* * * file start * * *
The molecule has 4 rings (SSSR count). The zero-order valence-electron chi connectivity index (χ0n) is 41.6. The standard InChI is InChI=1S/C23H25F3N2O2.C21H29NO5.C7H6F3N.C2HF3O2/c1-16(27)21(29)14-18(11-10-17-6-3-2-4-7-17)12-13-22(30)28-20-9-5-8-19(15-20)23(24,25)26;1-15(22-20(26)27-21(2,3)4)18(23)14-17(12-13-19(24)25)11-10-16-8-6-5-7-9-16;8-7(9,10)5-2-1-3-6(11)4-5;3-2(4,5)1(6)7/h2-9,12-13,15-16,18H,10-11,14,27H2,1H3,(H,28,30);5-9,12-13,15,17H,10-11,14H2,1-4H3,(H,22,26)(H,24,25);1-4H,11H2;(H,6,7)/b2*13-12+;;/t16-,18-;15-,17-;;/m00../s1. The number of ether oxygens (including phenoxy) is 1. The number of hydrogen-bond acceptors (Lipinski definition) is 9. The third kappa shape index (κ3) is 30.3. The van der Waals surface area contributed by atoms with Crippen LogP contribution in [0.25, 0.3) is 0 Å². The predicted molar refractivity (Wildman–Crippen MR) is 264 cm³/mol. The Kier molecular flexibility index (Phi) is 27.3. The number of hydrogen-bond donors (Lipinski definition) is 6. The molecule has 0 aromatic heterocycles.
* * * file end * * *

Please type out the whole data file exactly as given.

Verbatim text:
The molecule has 4 rings (SSSR count). The zero-order valence-electron chi connectivity index (χ0n) is 41.6. The standard InChI is InChI=1S/C23H25F3N2O2.C21H29NO5.C7H6F3N.C2HF3O2/c1-16(27)21(29)14-18(11-10-17-6-3-2-4-7-17)12-13-22(30)28-20-9-5-8-19(15-20)23(24,25)26;1-15(22-20(26)27-21(2,3)4)18(23)14-17(12-13-19(24)25)11-10-16-8-6-5-7-9-16;8-7(9,10)5-2-1-3-6(11)4-5;3-2(4,5)1(6)7/h2-9,12-13,15-16,18H,10-11,14,27H2,1H3,(H,28,30);5-9,12-13,15,17H,10-11,14H2,1-4H3,(H,22,26)(H,24,25);1-4H,11H2;(H,6,7)/b2*13-12+;;/t16-,18-;15-,17-;;/m00../s1. The number of ether oxygens (including phenoxy) is 1. The number of hydrogen-bond acceptors (Lipinski definition) is 9. The third kappa shape index (κ3) is 30.3. The van der Waals surface area contributed by atoms with Crippen LogP contribution in [0.25, 0.3) is 0 Å². The predicted molar refractivity (Wildman–Crippen MR) is 264 cm³/mol. The Kier molecular flexibility index (Phi) is 27.3. The number of hydrogen-bond donors (Lipinski definition) is 6. The molecule has 0 aromatic heterocycles.